Ever a purist, Weinbender’s enthusiasm for punk soon lead him to leave the label when the sound of the bands they were releasing began to shift. He picked up odd jobs here and there to make ends meet, working as a waiter and a furniture mover, and while that kind of listless existence might qualify as good enough for other 25-year-olds, he wanted to pursue more. Considering he’d already helped to launch a successful music conference and kickstarted a record label, it’s no surprise he quickly began another music-related venture.
With his ambition pushing down on the gas pedal, Weinbender went from booking the occasional show in between his mundane service industry gigs, to plotting another MacRock-scale festival in his adopted hometown. The only trouble was, there were a ton of people in town who didn’t think he could pull it off.
“That first Fest was all Tony,” said Dave Drobach, a former No Idea Records employee and current Careeners bandmember who has been involved with the Fest from its inception. “I was on record as saying that I thought it was a bad idea. I couldn’t understand why anyone would invite bands to town to play against each other.”
Drobach comes from a world of coordinating tiny shows in dingy bars and basements, expecting about 50 people on a good night, so his concerns made quite a bit of sense. Though the first Fest way back in May of 2002 was by no means small — 60 bands played five venues over a weekend that spring — there was no indication that it would one day blossom into a 400-plus band blowout and town-wide event it is today. Hell, they didn’t even plan on making Fest into a yearly affair, but after the first one, it seemed like too good a time, and too good an idea, not do it all over again the next year. And the next. And the next.
The Marriage Between Punk Rock And The Establishment
The overbearing presence of Gators football on downtown Gainesville leaves that black hole on the calendar at the end of every October. When the Gators travel up to Jacksonville, Florida for their annual game against the Georgia Bulldogs (a game unofficially known as “The World’s Largest Cocktail Party”), they bring a sizable chunk of the city with them. During that one weekend — when the long shadow of football was lifted, and the city’s main attraction was nowhere to be found — there was a clear vacuum that could be filled with anything at all. Weinbender decided to fill it with punk.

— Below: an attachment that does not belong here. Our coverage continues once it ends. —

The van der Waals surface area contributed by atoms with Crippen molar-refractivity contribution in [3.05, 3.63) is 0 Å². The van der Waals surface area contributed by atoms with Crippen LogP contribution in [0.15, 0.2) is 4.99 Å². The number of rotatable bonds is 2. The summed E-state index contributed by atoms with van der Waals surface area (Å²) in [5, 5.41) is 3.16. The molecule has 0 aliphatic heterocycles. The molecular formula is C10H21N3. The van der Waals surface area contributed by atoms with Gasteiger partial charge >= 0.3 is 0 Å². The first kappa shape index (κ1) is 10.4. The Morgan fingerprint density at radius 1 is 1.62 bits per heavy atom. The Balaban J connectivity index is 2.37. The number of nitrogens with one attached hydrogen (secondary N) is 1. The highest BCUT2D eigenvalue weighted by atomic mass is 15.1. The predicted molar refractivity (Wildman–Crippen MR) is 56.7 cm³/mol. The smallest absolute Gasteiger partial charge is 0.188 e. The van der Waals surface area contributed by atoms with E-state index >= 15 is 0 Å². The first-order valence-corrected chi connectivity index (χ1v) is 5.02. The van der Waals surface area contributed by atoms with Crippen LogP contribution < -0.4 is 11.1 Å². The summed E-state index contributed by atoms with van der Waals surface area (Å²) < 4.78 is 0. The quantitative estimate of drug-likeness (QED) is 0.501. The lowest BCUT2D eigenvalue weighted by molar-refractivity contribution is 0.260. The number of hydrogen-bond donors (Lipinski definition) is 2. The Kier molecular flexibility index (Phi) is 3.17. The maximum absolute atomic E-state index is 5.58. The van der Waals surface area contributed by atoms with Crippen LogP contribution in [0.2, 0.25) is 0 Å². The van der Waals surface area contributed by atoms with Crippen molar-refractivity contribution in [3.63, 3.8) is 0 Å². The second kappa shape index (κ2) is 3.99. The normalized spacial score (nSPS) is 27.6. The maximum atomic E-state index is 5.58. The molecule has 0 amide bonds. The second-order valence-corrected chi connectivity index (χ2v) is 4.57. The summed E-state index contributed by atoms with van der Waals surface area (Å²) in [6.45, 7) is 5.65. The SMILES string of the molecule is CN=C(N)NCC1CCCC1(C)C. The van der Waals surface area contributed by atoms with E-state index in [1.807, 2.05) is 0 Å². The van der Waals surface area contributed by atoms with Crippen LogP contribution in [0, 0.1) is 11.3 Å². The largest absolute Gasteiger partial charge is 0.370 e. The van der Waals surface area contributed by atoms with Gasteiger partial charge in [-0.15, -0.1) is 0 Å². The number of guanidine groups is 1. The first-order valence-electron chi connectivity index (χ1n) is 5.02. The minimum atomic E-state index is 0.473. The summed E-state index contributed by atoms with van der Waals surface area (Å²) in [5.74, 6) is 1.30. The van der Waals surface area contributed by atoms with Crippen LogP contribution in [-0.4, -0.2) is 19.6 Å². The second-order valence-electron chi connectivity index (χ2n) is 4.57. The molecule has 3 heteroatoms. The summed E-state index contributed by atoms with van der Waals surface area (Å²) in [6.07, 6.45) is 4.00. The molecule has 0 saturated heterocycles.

“Tony decided that the Fest should coincide with that game,” said Russ Van Cleave, who has played all 15 Fests with his bands The Tim Version and Vaginasore Jr. “It’s the one time that Gainesville isn’t full of football fans.”
“It leaves a giant vacuum and we get to come in and take over,” Drobach agrees.
“We just didn’t want a bunch of frat boys coming in and messing things up,” Weinbender said. “Back then, that was still a problem.”
While the first Fest had been held at a time that most of the students were gone, the decision to move it to the Florida-Georgia game weekend gave the Fest a set date every year and a healthy dose of contrarian ethos. After all, if the Gators are the most-beloved thing in Gainesville, what’s more punk than throwing a party when the jocks and the pigskin worshipers leave the town unprotected?
Despite the optics of a punk invasion, however, local business owners didn’t seem to mind Fest thanks in large part to the fact that it fills a commercial hole left by the departing football hordes.
“Local businesses love Fest for that reason, when they otherwise probably wouldn’t be too happy about thousands of punk kids coming into town,” said Randy Reddell, who has volunteered, played at or worked as an employee of Fest every year since Fest 7 in 2008.
With a set date, a community of fans who love to spread the word on music that they’re passionate about, and local businesses happy to hear their cash registers ringing, the Fest grew steadily.
Van Cleave noted how subtly Fest grew throughout its middle years.
“I still couldn’t walk three feet without running into someone I knew, but it became a full-on bonafide festival,” he said. “It was like ‘Naked Raygun is playing? Oh my God! The Descendents are here? You gotta be kidding me!’”
With all this growth going on right under their noses, it wasn’t long before the city of Gainesville realized that they needed to do more than passively benefit from the influx of tourists.